SEO or design? It's an interesting question that don't let most start-uppers sleep at night. We will return your sweet night dreams sleep, just have enough patience to read the information below. It will answer this question or at least explain a whole lot of important basics for you.
But let's clarify the situation before we start. Do you have a pretty website yet? If not or your outdated resource needs a re-branding, you want to get a website first. We don't advise you to design it from scratch if you are not a millionaire, of course. Custom designs are rather expensive. You'd better buy a quality good-looking template from some popular marketplace like D5 Creation. These websites have awesome themes categorization. For instance, you can choose Awesome Template, pick out the design to your liking, customize it yourself or order the service from D5 CREATION SERVICES and get your brand new website within 24 hours.
Now, when the issue with your future website is more or less settled, we can pass over to dis-cussing the topic of this article. The information provided herein under is actually the thoughts and opinions of web designers, developers, and marketing specialists.
The first estimation is obviously biased. Many designers put a website at the first place as it is a component of the overall user experience, and say that if you have to separate the two, providing the user with a positive experience is more important than SEO.
They believe that users who find the website experience valuable or pleasurable come back as a rule. They discuss and share it with friends & colleagues. But that's not all, they blog about it; link to it, and most likely return. All this fuss will naturally increase the organic search ranking of the website, which will be far more efficient than plugging in useless keywords within the appropriate header tags and body copy.
For justice sake, it should be mentioned that so-called SEO "experts", which are in fact ama-teurs, often do more harm than good to the experience by clogging up the content with redun-dant keywords and hyperlinks.
You'd better focus on creating the most valuable experience possible for your target audience, and traffic will follow by all means.
Traffic and conversion are two essential aspects of a profitable site. If either one is not working then you have a poor business.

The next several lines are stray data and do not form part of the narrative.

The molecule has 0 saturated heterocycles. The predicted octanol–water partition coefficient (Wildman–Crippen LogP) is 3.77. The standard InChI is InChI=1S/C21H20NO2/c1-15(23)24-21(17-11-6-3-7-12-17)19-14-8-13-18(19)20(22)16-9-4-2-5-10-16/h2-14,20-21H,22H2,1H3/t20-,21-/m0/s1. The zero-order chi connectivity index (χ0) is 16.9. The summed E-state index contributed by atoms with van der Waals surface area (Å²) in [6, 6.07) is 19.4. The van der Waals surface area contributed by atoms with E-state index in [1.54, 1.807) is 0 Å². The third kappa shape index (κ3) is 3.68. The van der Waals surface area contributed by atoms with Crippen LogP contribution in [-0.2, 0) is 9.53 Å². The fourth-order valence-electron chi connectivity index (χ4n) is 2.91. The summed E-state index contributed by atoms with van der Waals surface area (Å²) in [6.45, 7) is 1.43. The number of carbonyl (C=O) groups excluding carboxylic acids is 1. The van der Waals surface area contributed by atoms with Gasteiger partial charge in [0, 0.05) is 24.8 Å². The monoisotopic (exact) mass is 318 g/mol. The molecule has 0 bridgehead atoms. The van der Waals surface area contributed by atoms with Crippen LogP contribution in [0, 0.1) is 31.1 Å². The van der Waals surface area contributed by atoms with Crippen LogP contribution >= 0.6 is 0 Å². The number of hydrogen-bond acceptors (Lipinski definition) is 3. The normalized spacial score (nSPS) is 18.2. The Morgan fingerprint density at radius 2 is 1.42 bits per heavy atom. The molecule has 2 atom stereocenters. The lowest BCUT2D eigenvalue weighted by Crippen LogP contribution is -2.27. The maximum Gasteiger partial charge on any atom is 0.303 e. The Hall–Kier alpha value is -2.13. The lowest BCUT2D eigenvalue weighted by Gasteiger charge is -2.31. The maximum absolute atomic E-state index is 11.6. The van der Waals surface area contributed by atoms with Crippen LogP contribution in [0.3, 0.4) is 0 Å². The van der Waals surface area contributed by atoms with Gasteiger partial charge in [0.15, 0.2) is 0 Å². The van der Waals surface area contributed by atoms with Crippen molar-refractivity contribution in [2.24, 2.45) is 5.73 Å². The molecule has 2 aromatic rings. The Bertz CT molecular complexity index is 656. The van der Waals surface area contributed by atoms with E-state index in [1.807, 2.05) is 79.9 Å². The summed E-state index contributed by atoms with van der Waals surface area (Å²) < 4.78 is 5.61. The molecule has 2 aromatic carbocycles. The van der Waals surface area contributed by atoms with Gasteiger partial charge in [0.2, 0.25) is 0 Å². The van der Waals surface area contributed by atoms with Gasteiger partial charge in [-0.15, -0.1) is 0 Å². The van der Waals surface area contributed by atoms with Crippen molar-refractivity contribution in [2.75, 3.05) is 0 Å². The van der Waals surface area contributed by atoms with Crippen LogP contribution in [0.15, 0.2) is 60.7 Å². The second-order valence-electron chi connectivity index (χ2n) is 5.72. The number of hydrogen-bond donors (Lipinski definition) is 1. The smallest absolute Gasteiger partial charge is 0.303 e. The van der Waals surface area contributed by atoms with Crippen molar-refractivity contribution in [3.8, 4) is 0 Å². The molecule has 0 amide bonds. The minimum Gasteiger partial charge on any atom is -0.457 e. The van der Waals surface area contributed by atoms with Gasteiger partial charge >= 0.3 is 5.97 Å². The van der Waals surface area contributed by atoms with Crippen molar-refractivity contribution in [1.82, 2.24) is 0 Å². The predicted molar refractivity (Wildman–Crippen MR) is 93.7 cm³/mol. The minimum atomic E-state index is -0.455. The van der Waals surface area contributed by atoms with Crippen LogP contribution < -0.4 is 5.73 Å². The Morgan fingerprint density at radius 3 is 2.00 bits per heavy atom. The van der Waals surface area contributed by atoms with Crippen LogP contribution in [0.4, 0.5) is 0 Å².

On the other hand, UX and design contribute to conversion when they are combined. There is no surprise that if the design of your site is failed and visitors leave it immediately, lose trust, or can't figure out how to buy, then you are not likely to convert any of those visitors into paying customers.
SEO is only one approach to getting traffic. Of course there are other approaches, but if you do not have a way of drawing people to your site, then you won't have any chance to convert them to loyal paying customers.
Let's try a different, more substantial slant to this question. Do you have clear understanding of your particular situation? What do we mean under exact understanding of the situation? Here are a few general thoughts on that.
If you lack traffic to test offers, then focus on traffic strategies such as SEO or PPC advertising. What can be called enough traffic? Everything depends on the size of your business and your ambitions. Let's estimate your conversion rate and focus on traffic generation until you are get-ting to average 2-5 sales per day. If you expect, say, a 2% conversion rate, you would want to build traffic until you were averaging 100-250 visitors a day.
When you'll have enough traffic to do split testing (it will happen relatively soon), you would start looking for the ways to improve your conversion rates. That may include both UX and de-sign changes.
In fact, here goes the answer to the main question of this blog post. At present we don't design beautiful layouts, we strive for the best user experience your website environment is able to provide. So, both UX and SEO are the most important things of a website. They work side by side for your conversion. UX helps SEO and vice versa. Today, search engine algorithms evaluate the user experience, so cooperation of the two is really vital.
It's simply impossible to do SEO only or UX only. It doesn’t work like that anymore.
SEO professionals need to understand that it’s not only about rankings, and UX specialists have to remember that user experience kicks in even before using the website. User experience starts when a user submits a search query to a search engine.